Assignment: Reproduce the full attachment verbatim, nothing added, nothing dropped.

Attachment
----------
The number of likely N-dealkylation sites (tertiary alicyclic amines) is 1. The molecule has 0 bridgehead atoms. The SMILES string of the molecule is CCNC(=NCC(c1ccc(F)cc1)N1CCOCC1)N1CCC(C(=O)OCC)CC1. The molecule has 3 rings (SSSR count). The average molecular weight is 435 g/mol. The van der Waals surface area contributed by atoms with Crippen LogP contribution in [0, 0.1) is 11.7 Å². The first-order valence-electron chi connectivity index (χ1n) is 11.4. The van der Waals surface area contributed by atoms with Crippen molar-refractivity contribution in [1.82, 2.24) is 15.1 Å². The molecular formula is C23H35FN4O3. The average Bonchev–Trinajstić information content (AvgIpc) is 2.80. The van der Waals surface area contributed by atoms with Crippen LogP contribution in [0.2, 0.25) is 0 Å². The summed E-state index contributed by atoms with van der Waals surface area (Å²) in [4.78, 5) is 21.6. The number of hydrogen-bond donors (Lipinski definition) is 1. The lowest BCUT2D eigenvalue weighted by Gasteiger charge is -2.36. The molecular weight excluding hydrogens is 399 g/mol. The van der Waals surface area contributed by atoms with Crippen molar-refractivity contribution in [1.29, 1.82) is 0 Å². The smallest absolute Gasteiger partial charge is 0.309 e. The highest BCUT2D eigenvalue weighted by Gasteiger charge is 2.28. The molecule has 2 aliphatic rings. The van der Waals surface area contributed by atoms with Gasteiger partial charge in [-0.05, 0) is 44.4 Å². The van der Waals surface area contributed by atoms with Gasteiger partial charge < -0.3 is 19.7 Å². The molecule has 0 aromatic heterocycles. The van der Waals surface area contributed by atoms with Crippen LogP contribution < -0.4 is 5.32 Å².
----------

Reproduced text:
The number of likely N-dealkylation sites (tertiary alicyclic amines) is 1. The molecule has 0 bridgehead atoms. The SMILES string of the molecule is CCNC(=NCC(c1ccc(F)cc1)N1CCOCC1)N1CCC(C(=O)OCC)CC1. The molecule has 3 rings (SSSR count). The average molecular weight is 435 g/mol. The van der Waals surface area contributed by atoms with Crippen LogP contribution in [0, 0.1) is 11.7 Å². The first-order valence-electron chi connectivity index (χ1n) is 11.4. The van der Waals surface area contributed by atoms with Crippen molar-refractivity contribution in [1.82, 2.24) is 15.1 Å². The molecular formula is C23H35FN4O3. The average Bonchev–Trinajstić information content (AvgIpc) is 2.80. The van der Waals surface area contributed by atoms with Crippen LogP contribution in [0.2, 0.25) is 0 Å². The summed E-state index contributed by atoms with van der Waals surface area (Å²) in [4.78, 5) is 21.6. The number of hydrogen-bond donors (Lipinski definition) is 1. The lowest BCUT2D eigenvalue weighted by Gasteiger charge is -2.36. The molecular weight excluding hydrogens is 399 g/mol. The van der Waals surface area contributed by atoms with Crippen molar-refractivity contribution in [1.29, 1.82) is 0 Å². The smallest absolute Gasteiger partial charge is 0.309 e. The highest BCUT2D eigenvalue weighted by Gasteiger charge is 2.28. The molecule has 2 aliphatic rings. The van der Waals surface area contributed by atoms with Gasteiger partial charge in [-0.05, 0) is 44.4 Å². The van der Waals surface area contributed by atoms with Gasteiger partial charge < -0.3 is 19.7 Å². The molecule has 0 aromatic heterocycles. The van der Waals surface area contributed by atoms with Crippen LogP contribution < -0.4 is 5.32 Å².